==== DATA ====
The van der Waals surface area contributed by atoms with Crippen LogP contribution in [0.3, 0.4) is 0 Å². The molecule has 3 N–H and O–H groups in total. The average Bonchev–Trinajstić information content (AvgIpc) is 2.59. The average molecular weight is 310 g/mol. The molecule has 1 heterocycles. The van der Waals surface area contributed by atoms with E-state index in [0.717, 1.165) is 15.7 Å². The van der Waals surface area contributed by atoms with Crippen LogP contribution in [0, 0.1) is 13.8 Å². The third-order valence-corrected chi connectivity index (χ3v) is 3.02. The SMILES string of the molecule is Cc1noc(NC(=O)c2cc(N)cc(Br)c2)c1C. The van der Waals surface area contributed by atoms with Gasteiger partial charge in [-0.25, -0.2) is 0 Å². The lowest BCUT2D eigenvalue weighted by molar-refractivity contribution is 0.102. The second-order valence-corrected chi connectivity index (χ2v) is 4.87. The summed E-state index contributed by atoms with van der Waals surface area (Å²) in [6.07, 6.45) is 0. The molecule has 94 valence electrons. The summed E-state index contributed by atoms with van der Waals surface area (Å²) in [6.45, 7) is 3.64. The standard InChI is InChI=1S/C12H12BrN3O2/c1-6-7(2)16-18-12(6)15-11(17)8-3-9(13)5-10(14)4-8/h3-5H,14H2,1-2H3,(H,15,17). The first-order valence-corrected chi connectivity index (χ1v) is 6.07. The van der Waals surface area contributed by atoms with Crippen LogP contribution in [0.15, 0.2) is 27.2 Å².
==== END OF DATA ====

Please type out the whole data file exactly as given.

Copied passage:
The van der Waals surface area contributed by atoms with Crippen LogP contribution in [0.3, 0.4) is 0 Å². The molecule has 3 N–H and O–H groups in total. The average Bonchev–Trinajstić information content (AvgIpc) is 2.59. The average molecular weight is 310 g/mol. The molecule has 1 heterocycles. The van der Waals surface area contributed by atoms with E-state index in [0.717, 1.165) is 15.7 Å². The van der Waals surface area contributed by atoms with Crippen LogP contribution in [0, 0.1) is 13.8 Å². The third-order valence-corrected chi connectivity index (χ3v) is 3.02. The SMILES string of the molecule is Cc1noc(NC(=O)c2cc(N)cc(Br)c2)c1C. The van der Waals surface area contributed by atoms with Gasteiger partial charge in [-0.25, -0.2) is 0 Å². The lowest BCUT2D eigenvalue weighted by molar-refractivity contribution is 0.102. The second-order valence-corrected chi connectivity index (χ2v) is 4.87. The summed E-state index contributed by atoms with van der Waals surface area (Å²) in [6.07, 6.45) is 0. The molecule has 94 valence electrons. The summed E-state index contributed by atoms with van der Waals surface area (Å²) in [6.45, 7) is 3.64. The standard InChI is InChI=1S/C12H12BrN3O2/c1-6-7(2)16-18-12(6)15-11(17)8-3-9(13)5-10(14)4-8/h3-5H,14H2,1-2H3,(H,15,17). The first-order valence-corrected chi connectivity index (χ1v) is 6.07. The van der Waals surface area contributed by atoms with Crippen LogP contribution in [0.15, 0.2) is 27.2 Å².